Posted on 21st October 2015 by Media Relations
Taronga Western Plains Zoo has welcomed a baby Ring-tailed Lemur, which is starting to explore independently of its mother after clinging tightly to her chest for its first few weeks of life.
The female Lemur, which Keepers have named Imerina after one of the old kingdoms of Madagascar, was born on 25 August 2015.
Zoo Keepers are thrilled with this breeding success, which comes three years after the arrival of three female Lemurs from Italy to commence the Zoo’s Ring-tailed Lemur breeding program.
“It’s wonderful to have a successful breeding season and a healthy baby on the ground,” Keeper Sasha Brook said. “Imerina is a strong baby and first time mother Rikitra is doing all the right things, nursing and grooming her baby well, which is great to see.”
In the past two to three weeks, Keepers have been delighted to see Imerina starting to explore a little bit independently of her mother.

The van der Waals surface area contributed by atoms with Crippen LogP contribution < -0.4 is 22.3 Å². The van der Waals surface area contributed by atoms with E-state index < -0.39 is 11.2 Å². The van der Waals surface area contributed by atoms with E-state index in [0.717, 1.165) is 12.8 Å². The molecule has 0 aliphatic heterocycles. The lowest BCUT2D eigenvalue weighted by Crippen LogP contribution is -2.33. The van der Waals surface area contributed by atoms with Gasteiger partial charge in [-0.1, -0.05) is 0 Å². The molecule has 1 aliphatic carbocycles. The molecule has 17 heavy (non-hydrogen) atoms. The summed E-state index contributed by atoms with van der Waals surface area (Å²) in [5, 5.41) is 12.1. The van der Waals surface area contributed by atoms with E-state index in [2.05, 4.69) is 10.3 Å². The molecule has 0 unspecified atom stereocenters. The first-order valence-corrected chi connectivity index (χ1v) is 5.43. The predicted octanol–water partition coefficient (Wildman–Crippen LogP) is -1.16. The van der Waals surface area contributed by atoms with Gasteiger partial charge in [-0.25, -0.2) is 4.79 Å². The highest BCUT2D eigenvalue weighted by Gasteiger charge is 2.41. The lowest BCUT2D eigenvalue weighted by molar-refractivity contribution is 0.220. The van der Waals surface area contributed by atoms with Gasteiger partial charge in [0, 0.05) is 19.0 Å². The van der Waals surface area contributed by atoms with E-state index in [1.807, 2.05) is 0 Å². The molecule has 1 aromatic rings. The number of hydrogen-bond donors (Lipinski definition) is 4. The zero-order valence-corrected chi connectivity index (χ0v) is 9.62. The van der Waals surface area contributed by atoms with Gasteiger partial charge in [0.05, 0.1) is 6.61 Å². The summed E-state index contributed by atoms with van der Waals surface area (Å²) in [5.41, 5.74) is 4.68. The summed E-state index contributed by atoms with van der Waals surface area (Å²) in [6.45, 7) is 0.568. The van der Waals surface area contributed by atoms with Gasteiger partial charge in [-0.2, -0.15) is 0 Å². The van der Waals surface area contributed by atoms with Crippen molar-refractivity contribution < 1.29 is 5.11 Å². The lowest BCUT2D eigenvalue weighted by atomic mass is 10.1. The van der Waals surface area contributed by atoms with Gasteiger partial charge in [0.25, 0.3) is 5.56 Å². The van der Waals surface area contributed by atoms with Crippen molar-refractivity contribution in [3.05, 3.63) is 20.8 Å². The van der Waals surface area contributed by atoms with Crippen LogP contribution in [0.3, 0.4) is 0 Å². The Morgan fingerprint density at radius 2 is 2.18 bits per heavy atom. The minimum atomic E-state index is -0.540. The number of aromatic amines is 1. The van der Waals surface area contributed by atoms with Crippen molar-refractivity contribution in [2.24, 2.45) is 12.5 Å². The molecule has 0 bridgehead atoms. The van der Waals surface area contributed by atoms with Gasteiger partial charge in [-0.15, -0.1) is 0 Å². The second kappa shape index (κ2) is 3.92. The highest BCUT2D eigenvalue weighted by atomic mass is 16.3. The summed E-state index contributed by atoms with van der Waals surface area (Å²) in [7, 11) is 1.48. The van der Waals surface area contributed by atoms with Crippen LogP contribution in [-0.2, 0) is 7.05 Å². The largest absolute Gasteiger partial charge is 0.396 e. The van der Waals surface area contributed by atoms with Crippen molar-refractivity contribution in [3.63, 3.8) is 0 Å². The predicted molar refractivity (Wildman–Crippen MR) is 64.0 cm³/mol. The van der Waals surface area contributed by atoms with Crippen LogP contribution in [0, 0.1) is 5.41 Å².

“She has started to climb on her own and is also starting to mouth solid foods,” Sasha said. “Rikitra is never more than one to two metres away, keeping a watchful eye on her offspring, and rescuing her from any pickles she gets herself into! Imerina is also starting to jump onto her father Bruce’s back. Bruce is an experienced father so he’s taking things in his stride.”
For the short term, Keepers have separated Rikitra and her baby, along with Bruce, from the group’s two other females, to give them time to bond and prevent interference from the females.
“The family is currently alternating access to their island exhibit with the two females, and during the day they have access to their night yards so they can choose to go where they feel most comfortable,” Sasha said. “In time we will introduce the two females back to the group, as it’s important to keep the group cohesive. The females enjoy each other’s company usually; but as a precaution we’re giving them some space.”
When Imerina grows up she will play a vital role in the Zoo-based Ring-tailed Lemur breeding program, and with Lemurs endangered in the wild due to habitat destruction, her birth is very important for the future of her species.
Imerina and her family are located on the Zoo’s Lemur breeding island on the Zoo circuit, adjacent to the African Picnic Ground.